Tobias Kleinschmidt / CC
Sitting at my desk in rural France, I could almost hear the guffaws in Westminster when the news came through that EU leaders meeting this week in Brussels had been unable to agree on who should lead the Union in the years after Brexit – assuming, that is, that Britain’s departure is concluded sometime in the next decade. Not only could EU leaders not reach consensus, they were reportedly squaring up to each other, demanding endorsement of their own choices while excoriating all rival nominees.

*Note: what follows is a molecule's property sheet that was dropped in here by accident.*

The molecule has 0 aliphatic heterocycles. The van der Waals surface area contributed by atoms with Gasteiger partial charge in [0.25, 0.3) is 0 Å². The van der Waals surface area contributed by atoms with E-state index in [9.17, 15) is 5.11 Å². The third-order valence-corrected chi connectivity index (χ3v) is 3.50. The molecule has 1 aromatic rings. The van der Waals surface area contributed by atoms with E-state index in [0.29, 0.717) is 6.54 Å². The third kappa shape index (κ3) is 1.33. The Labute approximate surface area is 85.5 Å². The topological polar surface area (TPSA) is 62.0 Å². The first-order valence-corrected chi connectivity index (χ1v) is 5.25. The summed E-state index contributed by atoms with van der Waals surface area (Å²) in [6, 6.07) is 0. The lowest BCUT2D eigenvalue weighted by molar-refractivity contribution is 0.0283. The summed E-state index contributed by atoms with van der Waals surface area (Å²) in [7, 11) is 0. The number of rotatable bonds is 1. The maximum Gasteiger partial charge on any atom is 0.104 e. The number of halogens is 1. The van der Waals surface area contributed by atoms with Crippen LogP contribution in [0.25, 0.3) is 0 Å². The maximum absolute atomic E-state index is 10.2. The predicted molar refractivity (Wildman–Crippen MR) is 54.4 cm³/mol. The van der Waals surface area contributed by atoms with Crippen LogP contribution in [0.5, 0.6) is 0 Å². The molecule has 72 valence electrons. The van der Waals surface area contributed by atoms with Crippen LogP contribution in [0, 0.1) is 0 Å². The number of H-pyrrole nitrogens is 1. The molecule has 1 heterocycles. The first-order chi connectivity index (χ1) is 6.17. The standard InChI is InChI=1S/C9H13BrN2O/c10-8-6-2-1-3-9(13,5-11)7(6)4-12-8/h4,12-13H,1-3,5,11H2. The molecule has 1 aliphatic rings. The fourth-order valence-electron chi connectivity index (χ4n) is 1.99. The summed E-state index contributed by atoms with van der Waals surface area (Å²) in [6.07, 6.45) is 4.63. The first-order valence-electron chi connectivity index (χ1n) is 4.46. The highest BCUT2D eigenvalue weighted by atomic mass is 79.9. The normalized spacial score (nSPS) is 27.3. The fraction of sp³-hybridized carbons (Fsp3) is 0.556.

In fact, this is par for the course. Speaking of France, De Gaulle once famously asked how it was possible to govern a country that made 246 kinds of cheese. Mulitipy the number of cheeses by ten, add in at least a thousand winemakers and a hundred or more car manufacturers – to say nothing of 27 sovereign parliaments, all with their own traditions and prejudices – and you get some idea of the complexity of European governance. The wonder is that anyone gets appointed at all. The process may be labyrinthine, but in the end it always produces results.